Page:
So how do we change habits? Let’s say we want to stop smoking, or lose weight, 0r decrease our triathlon time. We first of all need to want something strongly. The win (or avoidance of loss) must be worth the effort needed to get there – and incidentally we almost always underestimate the effort. Then we have to consciously change our habits – with attendendant lapses and discouragement mixed with satisfying but sometimes slow and only occasional gains. With adequate attention and discipline we can over time change, or develop new habits, and be better for it. This applies to increasing creativity as well as improving our tennis game.
We all know that increasing our creativity would result in more risk, complexity, and failures in our life. We probably know that we are pretty safe and could tolerate a bit more of this risk. But life might be more difficult, because we are wired to avoid risk and failure and because societies, especially big ones, do not happily tolerate too much deviance from the pack. A little bit makes for interest and excitement. But too much? What does the word insanity signify? It is more behavioral deviance than a society wishes to deal with. A great read is A Wonderful Mind, by Sylvia Nasar,, the biography of John Nash, a brilliant mathematician who won the Nobel prize in economics (there is none in mathemtics). It is a tale of someone living on the social mental edge – rightfully called a genius, but suffering from schizophrenia. Most of us wouldn’t want to go there. And we won't, because we are generally risk avoiders.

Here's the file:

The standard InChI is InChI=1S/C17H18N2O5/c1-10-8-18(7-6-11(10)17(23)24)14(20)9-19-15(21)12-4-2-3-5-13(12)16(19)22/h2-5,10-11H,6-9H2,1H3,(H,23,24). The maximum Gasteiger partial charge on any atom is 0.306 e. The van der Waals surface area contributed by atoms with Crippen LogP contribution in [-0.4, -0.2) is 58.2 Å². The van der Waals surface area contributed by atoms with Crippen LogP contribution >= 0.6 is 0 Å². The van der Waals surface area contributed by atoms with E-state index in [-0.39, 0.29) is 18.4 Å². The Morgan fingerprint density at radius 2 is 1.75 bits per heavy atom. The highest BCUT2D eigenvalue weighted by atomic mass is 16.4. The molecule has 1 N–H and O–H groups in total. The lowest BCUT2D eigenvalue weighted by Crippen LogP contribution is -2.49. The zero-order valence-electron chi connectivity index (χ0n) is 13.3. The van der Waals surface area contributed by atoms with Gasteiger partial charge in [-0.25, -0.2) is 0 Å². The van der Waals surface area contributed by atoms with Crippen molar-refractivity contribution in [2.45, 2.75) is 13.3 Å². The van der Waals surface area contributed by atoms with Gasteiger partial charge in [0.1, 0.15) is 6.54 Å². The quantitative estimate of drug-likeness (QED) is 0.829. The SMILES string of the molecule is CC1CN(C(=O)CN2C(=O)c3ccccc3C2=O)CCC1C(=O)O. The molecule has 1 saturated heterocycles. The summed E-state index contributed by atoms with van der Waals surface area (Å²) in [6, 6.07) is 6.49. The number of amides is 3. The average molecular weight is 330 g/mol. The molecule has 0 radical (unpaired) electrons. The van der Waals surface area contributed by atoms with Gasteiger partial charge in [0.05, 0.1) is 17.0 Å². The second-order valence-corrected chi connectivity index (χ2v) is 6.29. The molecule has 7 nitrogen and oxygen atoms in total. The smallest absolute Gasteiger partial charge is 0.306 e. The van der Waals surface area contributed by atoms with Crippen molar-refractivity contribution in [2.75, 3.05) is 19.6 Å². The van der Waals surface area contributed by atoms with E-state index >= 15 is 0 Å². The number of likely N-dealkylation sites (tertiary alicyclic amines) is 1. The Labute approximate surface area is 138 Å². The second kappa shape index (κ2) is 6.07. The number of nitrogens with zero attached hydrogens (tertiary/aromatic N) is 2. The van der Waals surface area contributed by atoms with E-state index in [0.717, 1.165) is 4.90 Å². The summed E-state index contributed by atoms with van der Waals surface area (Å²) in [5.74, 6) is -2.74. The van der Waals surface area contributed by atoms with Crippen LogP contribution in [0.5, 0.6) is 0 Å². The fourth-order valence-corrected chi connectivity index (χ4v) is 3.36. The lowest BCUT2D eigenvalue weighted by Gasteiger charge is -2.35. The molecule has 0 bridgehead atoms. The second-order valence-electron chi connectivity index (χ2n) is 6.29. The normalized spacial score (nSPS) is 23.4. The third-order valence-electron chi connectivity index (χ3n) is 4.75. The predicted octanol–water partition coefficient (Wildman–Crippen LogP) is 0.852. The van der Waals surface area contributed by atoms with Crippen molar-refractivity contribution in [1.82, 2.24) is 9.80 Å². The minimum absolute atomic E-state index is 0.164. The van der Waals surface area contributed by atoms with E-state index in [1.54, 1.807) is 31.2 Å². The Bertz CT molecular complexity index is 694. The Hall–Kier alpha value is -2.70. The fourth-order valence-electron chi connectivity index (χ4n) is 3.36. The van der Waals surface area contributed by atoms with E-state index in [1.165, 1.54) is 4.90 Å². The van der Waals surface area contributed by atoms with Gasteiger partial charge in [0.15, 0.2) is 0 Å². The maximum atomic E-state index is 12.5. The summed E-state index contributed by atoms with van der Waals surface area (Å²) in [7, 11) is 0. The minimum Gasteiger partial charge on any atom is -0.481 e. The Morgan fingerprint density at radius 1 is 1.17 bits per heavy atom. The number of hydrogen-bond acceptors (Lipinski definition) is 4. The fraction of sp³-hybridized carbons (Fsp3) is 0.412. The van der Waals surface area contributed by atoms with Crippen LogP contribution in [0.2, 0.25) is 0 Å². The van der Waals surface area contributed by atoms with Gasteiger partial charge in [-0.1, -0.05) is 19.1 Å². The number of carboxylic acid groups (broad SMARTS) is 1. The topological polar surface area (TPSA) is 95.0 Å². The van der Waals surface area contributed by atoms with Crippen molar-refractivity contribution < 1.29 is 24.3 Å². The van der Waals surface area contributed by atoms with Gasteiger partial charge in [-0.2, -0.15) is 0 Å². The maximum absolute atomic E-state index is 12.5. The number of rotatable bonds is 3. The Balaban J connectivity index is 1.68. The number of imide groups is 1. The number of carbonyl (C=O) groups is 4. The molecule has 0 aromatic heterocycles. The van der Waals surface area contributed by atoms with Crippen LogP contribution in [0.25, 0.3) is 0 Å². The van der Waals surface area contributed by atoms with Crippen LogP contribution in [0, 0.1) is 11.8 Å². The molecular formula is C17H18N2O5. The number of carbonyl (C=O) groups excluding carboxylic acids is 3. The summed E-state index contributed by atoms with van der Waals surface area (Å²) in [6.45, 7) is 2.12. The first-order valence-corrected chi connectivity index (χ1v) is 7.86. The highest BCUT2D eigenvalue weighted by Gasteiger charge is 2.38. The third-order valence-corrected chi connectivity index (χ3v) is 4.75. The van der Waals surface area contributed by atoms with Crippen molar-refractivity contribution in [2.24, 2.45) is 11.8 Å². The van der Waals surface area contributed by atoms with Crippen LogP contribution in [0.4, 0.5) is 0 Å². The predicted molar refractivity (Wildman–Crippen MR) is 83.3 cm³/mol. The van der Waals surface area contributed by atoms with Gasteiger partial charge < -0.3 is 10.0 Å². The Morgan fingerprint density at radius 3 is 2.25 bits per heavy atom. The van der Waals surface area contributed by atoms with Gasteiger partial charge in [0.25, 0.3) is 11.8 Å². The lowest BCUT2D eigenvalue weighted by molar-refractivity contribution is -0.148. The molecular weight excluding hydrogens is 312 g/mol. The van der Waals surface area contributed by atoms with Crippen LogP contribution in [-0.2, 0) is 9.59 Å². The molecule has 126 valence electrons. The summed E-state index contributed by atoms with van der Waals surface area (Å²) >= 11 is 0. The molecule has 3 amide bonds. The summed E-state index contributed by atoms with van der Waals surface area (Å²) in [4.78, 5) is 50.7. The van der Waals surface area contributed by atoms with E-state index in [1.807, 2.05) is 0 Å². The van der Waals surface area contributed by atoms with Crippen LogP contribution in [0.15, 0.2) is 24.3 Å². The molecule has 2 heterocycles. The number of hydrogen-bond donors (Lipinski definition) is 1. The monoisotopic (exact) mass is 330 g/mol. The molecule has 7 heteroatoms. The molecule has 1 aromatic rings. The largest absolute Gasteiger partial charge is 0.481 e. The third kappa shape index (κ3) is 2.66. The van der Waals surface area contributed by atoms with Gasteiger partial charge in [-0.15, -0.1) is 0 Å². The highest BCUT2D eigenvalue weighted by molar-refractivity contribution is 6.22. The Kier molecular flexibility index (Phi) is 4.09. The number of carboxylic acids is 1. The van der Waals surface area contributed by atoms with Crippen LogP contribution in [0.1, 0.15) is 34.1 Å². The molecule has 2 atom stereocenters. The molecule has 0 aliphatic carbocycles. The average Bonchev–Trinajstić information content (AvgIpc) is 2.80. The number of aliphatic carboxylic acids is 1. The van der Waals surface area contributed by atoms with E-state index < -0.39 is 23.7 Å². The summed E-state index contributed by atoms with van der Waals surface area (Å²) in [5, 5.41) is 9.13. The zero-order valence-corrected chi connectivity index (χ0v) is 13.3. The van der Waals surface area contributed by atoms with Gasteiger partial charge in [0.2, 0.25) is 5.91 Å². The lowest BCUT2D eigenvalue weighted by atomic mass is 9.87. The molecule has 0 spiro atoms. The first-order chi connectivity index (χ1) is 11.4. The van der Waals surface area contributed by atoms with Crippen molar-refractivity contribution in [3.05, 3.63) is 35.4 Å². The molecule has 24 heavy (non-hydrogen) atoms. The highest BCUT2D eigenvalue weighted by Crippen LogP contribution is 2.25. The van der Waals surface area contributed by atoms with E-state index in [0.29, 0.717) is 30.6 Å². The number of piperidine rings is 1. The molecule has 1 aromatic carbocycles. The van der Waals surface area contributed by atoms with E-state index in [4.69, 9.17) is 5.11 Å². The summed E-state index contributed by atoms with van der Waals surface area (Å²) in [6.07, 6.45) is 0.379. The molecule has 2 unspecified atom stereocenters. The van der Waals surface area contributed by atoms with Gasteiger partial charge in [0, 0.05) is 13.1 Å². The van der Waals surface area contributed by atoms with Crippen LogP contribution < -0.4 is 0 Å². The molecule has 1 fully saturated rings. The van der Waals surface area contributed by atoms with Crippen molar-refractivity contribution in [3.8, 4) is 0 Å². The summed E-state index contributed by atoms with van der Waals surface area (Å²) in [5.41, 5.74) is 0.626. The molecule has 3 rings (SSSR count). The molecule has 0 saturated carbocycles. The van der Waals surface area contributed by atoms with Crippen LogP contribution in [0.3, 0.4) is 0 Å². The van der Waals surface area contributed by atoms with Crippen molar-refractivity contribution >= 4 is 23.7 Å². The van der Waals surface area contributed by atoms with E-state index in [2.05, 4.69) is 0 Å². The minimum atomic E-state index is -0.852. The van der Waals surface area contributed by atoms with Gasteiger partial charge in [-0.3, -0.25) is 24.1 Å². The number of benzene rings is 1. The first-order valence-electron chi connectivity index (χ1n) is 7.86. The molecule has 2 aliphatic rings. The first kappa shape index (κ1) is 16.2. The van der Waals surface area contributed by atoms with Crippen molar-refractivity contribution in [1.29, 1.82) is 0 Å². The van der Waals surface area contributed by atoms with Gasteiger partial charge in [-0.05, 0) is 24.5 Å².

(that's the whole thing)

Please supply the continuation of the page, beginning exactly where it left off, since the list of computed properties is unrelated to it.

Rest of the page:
For a good read on the tremendous amount of effort it requires to achieve and maintain creativity at an extremely high level, read The Creative Habit, by Twyla Tharp, a revolutionary choreographer. It is about the tremendous commitment and discipline required to lead in her field. She sacrifices many things she might like to do in order to focus on dance. I once gave a talk at a meeting at which she also spoke. She was having severe knee problems, but continuing to coach her dancers by going through the movements she wanted from them. Obviously pain was involved. But her comment about all of this was “Gotta dance”.
I used to teach a seminar on freshmen on different intellectual disciplines. Freshmen have no business committing to a major yet, because they don’t know what’s out there. But Universities insist on pushing early choices. I would bring in high visibility members of the faculty (Nobel, Pulitzer, McArthur Prize, Pulitzer Prize winners, etc.) and let the students talk with them about how they achieved what they had done. They all spoke of the work involved and sacrifices they had made. But they also all loved what they did, and were at least at one point obsessed with doing it. They all had the creative habit.
But how about the majority of us who are neither as focussed, motivated, or obsessed with a single field or direction and would like to become more creative and/or change?
My method of dealing with creativity has among other things concerned with seeking to understand habit and response to risk by trying to understanding brains on an operational level (not mechanical). Why are they so resistant to change? (medical care). Or why do they sometimes fall so in love with new things? (social networking). That led me originally to the Conceptual Blockbusting approach – understanding individual, group, and organizational inhibitions to creativity and attempting to help increase creativity by addressing these. I will talk a bit more about this in the next post.